As Victoria approaches three weeks of triple-digit daily case rises and rising deaths, questions are being asked about what more can be done.
‘People have talked about stage four and a broader shutdown but the very places where we are seeing outbreaks, the very places where we are seeing transmission, are the places that would remain open if we went to a stage four sectoral shutdown,’ Chief Health Officer Brett Sutton told reporters on Saturday.
Such places include aged care homes, hospitals and food processing facilities which are all essential services.
Premier Daniel Andrews on Saturday said ‘masks are effectively our stage four’, though he refused to rule out further restrictions.
Police have been fining people for not wearing masks and for failing to abide by stay-at-home restrictions.
In the 24 hours to Saturday evening, police handed out almost 100 infringement notices, including to a man who was on a two-hour drive out of Melbourne to visit a friend.
The alarming number of infections across the state’s aged care sector has attracted federal input with the establishment of a centralised aged care response centre.
The federal government will oversee the operation from Emergency Management Victoria’s Melbourne hub.
One-third of the state’s COVID-19 deaths are linked to aged care and there are 536 active cases across 38 facilities.
There are 3,995 active cases in Victoria and 61 people have died. Cases rose by 357 on Saturday, 300 on Friday and 403 on Thursday.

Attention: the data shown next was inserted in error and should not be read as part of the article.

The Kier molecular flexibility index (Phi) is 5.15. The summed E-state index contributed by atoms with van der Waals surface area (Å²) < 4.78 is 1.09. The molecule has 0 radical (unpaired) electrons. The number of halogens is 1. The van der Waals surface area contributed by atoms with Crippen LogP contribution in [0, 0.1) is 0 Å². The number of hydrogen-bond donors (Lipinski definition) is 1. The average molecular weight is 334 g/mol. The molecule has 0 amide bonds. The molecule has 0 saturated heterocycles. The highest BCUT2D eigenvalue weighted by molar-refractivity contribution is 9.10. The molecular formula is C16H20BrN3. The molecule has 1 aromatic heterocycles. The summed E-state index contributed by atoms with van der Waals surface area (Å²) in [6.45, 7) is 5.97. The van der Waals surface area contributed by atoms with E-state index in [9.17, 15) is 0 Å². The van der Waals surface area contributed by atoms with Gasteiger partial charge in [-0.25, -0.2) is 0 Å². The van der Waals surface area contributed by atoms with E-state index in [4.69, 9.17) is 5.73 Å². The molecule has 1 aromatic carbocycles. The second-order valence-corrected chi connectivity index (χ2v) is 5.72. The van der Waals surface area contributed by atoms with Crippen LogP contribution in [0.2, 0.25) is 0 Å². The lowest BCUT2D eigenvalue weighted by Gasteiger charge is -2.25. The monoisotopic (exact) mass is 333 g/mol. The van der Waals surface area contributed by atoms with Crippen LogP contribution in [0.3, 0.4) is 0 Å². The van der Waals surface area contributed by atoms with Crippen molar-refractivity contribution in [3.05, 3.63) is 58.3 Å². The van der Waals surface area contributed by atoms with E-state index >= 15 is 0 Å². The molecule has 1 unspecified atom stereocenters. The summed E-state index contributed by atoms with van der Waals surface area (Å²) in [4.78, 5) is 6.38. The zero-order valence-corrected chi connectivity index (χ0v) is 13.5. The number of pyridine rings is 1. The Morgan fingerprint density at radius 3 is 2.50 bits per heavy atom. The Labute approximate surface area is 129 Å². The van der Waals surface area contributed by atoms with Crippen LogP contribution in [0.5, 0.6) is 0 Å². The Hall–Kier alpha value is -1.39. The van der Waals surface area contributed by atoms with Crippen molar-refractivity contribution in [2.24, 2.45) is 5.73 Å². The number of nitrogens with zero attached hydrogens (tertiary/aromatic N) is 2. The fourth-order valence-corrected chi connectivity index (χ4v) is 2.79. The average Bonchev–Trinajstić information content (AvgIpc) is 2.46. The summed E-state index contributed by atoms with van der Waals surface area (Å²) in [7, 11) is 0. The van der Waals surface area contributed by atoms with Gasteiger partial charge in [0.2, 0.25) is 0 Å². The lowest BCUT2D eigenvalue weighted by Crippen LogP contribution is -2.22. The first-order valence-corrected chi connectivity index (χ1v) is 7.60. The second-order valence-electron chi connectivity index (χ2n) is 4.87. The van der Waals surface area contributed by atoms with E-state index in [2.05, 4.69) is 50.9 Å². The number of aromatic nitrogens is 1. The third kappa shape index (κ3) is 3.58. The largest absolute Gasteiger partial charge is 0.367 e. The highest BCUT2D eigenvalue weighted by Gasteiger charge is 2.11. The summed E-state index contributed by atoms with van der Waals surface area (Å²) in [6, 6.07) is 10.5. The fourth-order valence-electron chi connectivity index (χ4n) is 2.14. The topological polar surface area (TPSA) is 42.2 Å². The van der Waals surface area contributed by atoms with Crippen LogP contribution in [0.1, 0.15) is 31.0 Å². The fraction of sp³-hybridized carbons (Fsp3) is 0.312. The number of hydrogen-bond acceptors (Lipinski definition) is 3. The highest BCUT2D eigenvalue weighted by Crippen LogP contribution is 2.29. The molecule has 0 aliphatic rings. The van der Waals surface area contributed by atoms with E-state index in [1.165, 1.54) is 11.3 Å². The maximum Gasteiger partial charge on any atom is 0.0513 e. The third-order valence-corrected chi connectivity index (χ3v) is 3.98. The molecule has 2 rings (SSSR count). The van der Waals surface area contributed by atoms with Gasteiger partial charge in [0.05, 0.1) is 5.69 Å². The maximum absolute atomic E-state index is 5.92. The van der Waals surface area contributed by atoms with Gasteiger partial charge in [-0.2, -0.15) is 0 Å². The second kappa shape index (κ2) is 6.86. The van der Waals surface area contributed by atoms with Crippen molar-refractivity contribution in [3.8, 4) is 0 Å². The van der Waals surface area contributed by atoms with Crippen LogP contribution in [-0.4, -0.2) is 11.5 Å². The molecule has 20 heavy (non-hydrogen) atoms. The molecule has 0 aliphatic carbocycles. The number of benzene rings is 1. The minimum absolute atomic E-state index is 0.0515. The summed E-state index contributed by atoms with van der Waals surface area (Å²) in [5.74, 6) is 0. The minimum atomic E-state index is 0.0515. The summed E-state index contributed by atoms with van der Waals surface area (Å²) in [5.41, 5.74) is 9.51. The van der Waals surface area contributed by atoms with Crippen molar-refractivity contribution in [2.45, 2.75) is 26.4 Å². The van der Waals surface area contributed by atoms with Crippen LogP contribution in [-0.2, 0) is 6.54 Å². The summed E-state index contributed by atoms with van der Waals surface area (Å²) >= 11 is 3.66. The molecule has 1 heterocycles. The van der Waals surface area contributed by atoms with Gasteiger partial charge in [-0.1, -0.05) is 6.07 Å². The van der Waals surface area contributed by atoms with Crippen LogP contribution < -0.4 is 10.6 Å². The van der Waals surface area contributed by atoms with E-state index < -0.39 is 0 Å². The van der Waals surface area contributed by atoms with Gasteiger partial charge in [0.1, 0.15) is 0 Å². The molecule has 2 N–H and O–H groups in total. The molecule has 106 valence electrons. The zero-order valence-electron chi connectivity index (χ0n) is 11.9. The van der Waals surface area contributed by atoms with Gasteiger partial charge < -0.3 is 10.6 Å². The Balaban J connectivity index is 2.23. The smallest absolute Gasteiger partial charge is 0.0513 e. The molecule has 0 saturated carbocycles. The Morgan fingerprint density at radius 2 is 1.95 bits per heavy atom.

Public housing outbreaks continue in large numbers with 300 active cases at towers in North Melbourne and Flemington and 66 cases in Carlton.
There are 183 linked to Al-Taqwa College in Truganina and dozens of active cases in food production, including 45 linked to the Australian Lamb Company in Colac.
Restrictions are causing dire concern at the Victoria-NSW border with doctors warning in an open letter to NSW Health that long border queues could have tragic consequences for Victorians in need of emergency care.
Emergency surgery, ICU and paediatric services are all based in Albury with no practical alternatives nearby in Victoria.
Media reports say there have already been a few near misses, including a Wodonga child choking but having to wait 30 minutes in a border queue to cross the border to hospital.